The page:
This might rub up against Clarke's conclusion, and by inference, Kubrick's conclusion, but it's no less an interesting one.

 

And ultimately, so many films have been inspired by 2001, I think it strange to treat Soderbergh's study as doing anything in any way worse.

 

But without it being publically available, it does make it difficult to elaborate this thread.

 

C


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#5 Bill DiPietra

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Posted 25 January 2015 - 08:53 PM

I dissected many a film in my media arts grad program, including 2001.  But that is a far cry from having the audacity to re-cut AND publish a cinematic masterpiece of the 20th century..


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#6 Adrian Sierkowski

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Posted 26 January 2015 - 12:10 AM

I think it's the publishing and credit taking which reads as a sat attempt at controversy and press is really what's at odds here at least for me.


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#7 Carl Looper

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Posted 26 January 2015 - 06:18 AM

Yes, I've been feeling the odd one out on this one.

 

Where I'd find myself at odds with Soderbergh is not his take on 2001, but the commentary:

 

"plus, it’s TECHNOLOGY’S FAULT. without technology, i wouldn’t have been able to spend so much intimate—and, ultimately, inappropriate—time with the film. by the way, i’ve seen every conceivable kind of film print of 2001, from 16mm flat to 35mm internegative to a cherry camera negative 70mm in the screening room at warner bros, and i’m telling you, none of them look as good as a bluray played on an pioneer elite plasma kuro monitor. and while you’re cleaning up your spit take over that sentence, let me also say i believe SK would have embraced the current crop of digital cameras, because from a visual standpoint, he was obsessed with two things: absolute fidelity to reality-based light sources, and image stabilization. regarding the former, the increased sensitivity without resolution loss allows us to really capture the world as it is, and regarding the latter, post-2001 SK generally shot matte perf film (normally reserved for effects shots, because of its added steadiness) all day, every day, something which digital capture makes moot. pile on things like never being distracted by weaving, splices, dirt, scratches, bad lab matches during changeovers, changeovers themselves, bad framing and focus exacerbated by projector vibration, and you can see why i think he might dig digital. - See more at: http://extension765.....UamjSPx3.dpuf"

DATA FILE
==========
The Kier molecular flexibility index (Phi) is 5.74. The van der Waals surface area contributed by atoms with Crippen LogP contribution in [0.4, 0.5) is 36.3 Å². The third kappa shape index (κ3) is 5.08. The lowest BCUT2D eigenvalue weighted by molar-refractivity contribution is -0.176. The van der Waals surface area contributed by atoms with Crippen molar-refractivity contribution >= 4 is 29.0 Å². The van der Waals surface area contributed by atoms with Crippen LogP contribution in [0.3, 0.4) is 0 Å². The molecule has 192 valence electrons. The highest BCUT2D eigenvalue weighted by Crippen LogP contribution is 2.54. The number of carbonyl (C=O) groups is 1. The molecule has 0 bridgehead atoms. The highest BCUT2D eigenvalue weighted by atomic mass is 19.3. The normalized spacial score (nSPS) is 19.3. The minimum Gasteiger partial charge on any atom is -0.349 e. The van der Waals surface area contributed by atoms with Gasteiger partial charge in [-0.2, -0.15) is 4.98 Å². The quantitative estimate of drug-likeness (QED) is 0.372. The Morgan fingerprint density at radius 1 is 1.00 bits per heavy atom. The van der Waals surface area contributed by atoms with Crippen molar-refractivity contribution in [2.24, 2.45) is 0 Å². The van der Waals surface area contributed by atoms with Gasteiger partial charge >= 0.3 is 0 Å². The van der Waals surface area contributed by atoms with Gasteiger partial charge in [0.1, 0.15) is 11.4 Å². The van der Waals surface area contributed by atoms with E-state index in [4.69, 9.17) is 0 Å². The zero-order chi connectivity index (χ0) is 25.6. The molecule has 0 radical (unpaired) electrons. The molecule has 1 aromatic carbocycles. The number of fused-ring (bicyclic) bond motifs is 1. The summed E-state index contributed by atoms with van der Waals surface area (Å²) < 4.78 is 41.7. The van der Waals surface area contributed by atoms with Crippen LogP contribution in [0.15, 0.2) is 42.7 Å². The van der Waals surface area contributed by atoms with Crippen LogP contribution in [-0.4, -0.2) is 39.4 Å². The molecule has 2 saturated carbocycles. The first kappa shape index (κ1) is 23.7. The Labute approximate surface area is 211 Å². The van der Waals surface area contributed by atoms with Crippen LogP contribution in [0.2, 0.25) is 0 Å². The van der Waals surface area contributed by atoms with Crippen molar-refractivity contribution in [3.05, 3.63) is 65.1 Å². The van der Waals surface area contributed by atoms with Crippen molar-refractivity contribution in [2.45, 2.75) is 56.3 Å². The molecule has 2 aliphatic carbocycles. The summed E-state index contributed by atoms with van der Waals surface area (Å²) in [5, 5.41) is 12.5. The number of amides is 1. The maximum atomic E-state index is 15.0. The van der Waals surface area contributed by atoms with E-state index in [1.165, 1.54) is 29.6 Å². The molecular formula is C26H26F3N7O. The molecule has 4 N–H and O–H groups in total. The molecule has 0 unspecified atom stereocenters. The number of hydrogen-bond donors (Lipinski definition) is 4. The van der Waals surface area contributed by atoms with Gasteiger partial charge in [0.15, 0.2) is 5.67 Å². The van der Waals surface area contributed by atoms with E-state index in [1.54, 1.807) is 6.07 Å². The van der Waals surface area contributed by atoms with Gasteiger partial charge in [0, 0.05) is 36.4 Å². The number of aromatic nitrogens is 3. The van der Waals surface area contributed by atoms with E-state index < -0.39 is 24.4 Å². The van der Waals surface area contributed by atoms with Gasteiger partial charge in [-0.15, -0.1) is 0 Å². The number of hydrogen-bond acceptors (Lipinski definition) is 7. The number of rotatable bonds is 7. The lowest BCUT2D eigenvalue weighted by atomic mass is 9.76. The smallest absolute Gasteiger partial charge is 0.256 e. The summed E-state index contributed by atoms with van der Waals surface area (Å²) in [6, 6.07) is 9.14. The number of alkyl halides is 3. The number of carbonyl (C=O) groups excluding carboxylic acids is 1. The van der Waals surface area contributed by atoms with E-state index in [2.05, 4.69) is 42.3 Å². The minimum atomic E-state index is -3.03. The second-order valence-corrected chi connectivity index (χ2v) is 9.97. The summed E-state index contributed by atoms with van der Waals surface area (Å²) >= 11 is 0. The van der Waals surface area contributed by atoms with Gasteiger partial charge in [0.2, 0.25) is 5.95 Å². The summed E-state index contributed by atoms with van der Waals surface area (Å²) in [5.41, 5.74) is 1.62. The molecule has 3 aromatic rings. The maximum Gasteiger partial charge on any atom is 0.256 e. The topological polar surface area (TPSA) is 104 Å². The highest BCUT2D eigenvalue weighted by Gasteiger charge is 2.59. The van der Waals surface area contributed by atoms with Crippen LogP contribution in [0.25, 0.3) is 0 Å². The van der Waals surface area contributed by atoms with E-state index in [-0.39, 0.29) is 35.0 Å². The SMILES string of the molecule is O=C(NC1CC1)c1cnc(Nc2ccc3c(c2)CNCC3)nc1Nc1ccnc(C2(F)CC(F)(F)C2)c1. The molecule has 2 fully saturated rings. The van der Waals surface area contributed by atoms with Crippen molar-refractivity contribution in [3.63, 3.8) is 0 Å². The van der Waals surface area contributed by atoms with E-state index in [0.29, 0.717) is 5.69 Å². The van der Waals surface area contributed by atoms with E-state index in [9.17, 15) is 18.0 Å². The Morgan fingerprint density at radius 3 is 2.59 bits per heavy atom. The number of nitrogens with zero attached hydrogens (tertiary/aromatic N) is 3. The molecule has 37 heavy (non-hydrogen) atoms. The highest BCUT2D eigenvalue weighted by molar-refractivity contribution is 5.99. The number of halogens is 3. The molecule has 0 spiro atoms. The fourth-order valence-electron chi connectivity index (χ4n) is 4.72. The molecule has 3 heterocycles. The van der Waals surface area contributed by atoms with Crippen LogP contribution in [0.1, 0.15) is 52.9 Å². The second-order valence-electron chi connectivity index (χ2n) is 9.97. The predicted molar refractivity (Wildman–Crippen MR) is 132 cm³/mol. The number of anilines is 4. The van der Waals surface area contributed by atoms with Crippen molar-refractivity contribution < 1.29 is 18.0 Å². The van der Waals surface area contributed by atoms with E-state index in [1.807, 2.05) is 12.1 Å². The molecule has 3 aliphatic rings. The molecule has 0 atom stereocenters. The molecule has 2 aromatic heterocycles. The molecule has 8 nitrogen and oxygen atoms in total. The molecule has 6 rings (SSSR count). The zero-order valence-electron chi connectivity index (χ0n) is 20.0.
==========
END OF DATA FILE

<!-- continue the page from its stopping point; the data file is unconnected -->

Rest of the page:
And in particular this:

 

"the increased sensitivity without resolution loss allows us to really capture the world as it is"

 

The concept of capturing a world as it is, I always find somewhat baffling. In any art, (and photography is no exception) there is no difference between the world as it is, and what is really captured. And this includes so called distractions: be it splices, dirt, scratches, (or the the video look of digital photography for that matter) - or everything that goes into creating photography on all sorts of levels (lighting for one) -  all of these constitute the world that photography (in whatever form) is capable of giving us. If an artist seeks to remove "distractions", or leave then in for that matter, that is also part of the world that is really captured.

 

To suggest that some worlds are more really captured than others, becomes quite baffling.

 

C


Edited by Carl Looper, 26 January 2015 - 06:21 AM.

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#8 Carl Looper

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Posted 26 January 2015 - 07:30 AM

But I otherwise get what Soderbergh is possibly trying to say. For example, in Barry Lyndon, Kubrick is taken by the idea of period lighting - candlelight, sunlight, etc. even if occasionally this requires some minor assistance from electric lights. Inspiration is drawn from particular period paintings in which the light depicted is simply not electric light. The world to be created is one in which candlelight and sunlight are the appropriate devices. A downside here is that certain limitations in film technology mean that some aspects of this envisaged world can't be created, which digital might otherwise allow.

 

There's no evidence to suggest that Kubrick would not embrace digital, and on the contrary, that he might. But it's really beside the point. To use the term 'Kubrick', apart from meaning the living breathing human being, is to also reference the actual work that goes by that name, rather than the work that might do so, or didn't. If I speak of Kubrick in the present tense here, it's to keep his spirit with us. It's not to suggest he is still alive.